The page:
How do I start new traditions?
This is an aspect of the holidays that I have struggled with. I am very much a creature of habit, and I find it difficult to get into the habit of celebrating a new holiday. It requires extra planning to start new holiday traditions, particularly when you have family involved. You must plan ahead or you will find yourself, as I have, the night before the holiday wondering how you are going to celebrate. Be sure to communicate with anyone you want to celebrate with, and come up with a feasible plan for the holiday. If something about the celebration doesn’t work for you, plan on how to change it the next year. Some people may like changing it up, while some people may prefer to find certain activities they enjoy and stick with those every year.
How will I deal with the perceptions others have of my spirituality?
This is the aspect of the holidays that vexes and saddens me every year. There are many misconceptions about pagan holidays and pagans in general, as well as misconceptions about any spirituality that’s not considered “normal” wherever you live. As I’ve said, I’m from an area that is largely Christian, and, while some people are accepting of other religions, many are not. I’m fine with it when someone wishes me “Merry Christmas,” although I feel “Happy Holidays” is more inclusive. But every year I get someone who knows I don’t celebrate Christmas, but who tells me “Merry Christmas” just to try to annoy me. Why anyone wants to be rude in celebration of their holiday is beyond me, but it does happen. I’ve found there are a lot of people who just aren’t knowledgeable about other spiritual paths besides their own, and some of these people are open to learning about my spirituality. Unfortunately, we sometimes have to be cautious when sharing information like this. I’ve worked at businesses where no one cared that I’m pagan, and I’ve worked at businesses where I just didn’t talk about it because I needed to keep my job. While it’s not legal for an employer to fire an employee for religious reasons where I live, that doesn’t mean the employer won’t fabricate another reason to fire someone.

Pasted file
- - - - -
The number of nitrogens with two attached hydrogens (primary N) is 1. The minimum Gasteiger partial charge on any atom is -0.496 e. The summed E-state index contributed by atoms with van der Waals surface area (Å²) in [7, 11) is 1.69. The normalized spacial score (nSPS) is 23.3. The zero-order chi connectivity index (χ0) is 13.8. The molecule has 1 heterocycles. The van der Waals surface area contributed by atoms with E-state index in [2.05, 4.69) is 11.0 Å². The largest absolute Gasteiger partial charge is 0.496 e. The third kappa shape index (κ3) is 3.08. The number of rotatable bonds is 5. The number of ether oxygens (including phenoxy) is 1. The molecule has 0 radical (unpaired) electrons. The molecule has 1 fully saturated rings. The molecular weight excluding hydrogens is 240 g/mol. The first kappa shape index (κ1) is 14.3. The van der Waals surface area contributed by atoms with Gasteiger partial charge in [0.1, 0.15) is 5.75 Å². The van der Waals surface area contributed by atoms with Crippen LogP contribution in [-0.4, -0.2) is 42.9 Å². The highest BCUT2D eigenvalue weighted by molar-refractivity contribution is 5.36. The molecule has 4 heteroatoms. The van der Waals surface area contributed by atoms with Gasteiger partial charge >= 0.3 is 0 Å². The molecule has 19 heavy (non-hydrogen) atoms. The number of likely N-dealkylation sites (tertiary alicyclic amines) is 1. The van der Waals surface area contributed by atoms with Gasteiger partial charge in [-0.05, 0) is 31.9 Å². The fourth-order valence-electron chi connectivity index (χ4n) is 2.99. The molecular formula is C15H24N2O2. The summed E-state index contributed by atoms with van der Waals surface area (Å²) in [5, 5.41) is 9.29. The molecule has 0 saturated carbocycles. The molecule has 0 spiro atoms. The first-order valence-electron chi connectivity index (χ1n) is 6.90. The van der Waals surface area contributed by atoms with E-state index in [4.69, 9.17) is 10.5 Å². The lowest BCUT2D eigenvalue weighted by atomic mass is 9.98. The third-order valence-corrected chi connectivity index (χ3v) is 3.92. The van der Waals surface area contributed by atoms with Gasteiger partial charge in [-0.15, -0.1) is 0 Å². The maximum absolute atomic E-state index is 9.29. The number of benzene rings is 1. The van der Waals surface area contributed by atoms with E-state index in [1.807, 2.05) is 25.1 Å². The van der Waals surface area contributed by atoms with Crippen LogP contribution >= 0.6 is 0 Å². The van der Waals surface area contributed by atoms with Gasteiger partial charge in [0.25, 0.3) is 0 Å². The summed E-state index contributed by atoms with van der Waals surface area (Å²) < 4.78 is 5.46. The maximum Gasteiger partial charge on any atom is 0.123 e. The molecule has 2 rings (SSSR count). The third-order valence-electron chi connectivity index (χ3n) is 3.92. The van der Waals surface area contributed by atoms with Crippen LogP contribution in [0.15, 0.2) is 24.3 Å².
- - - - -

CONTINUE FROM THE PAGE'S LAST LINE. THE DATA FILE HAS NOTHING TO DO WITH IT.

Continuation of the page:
How do I deal with discrimination?
Different states and countries have different laws regarding spiritual holidays. Where I live, employers are required to do their best to accommodate time off for holidays, but are not required to pay holiday wages for these days. Depending on where you work, it could be difficult to actually get the time off that you want, especially if you don’t want your employer to know about your spirituality. At one point I worked for a company that advertised itself as a company based on Christian values. From the beginning I was determined to insist on my right to my holidays. When I would put in my requests for time off I would note that these were for spiritual holidays. I had no problems getting the time off that I needed - until we got a new manager. He absolutely refused to give me the time off. I ended up quitting due to this and other reasons, but I didn’t realize at the time that I could have at least tried to fight this discrimination or put in a complaint about the company. Take the initiative to check into the laws in your area so you’ll know what rights you are supposed to have at work. You may want to go ahead and find out what steps to take if you do feel your employer is discriminating against you. Be aware that, depending on where you live and who you are dealing with, it may be difficult to do anything about the discrimination. It will be up to you to weigh the pros and cons of the situation and to look at possible consequences of fighting the discrimination. It would be great if we didn’t have to worry about this, but it is something that we have to think about.
Whatever holidays you choose to celebrate, remember that only you can find the spiritual path that works best for you. Think about which various holidays mean something to you and communicate this with friends and family you wish to share it with.
I hope everyone’s holidays will be full of joy and blessings!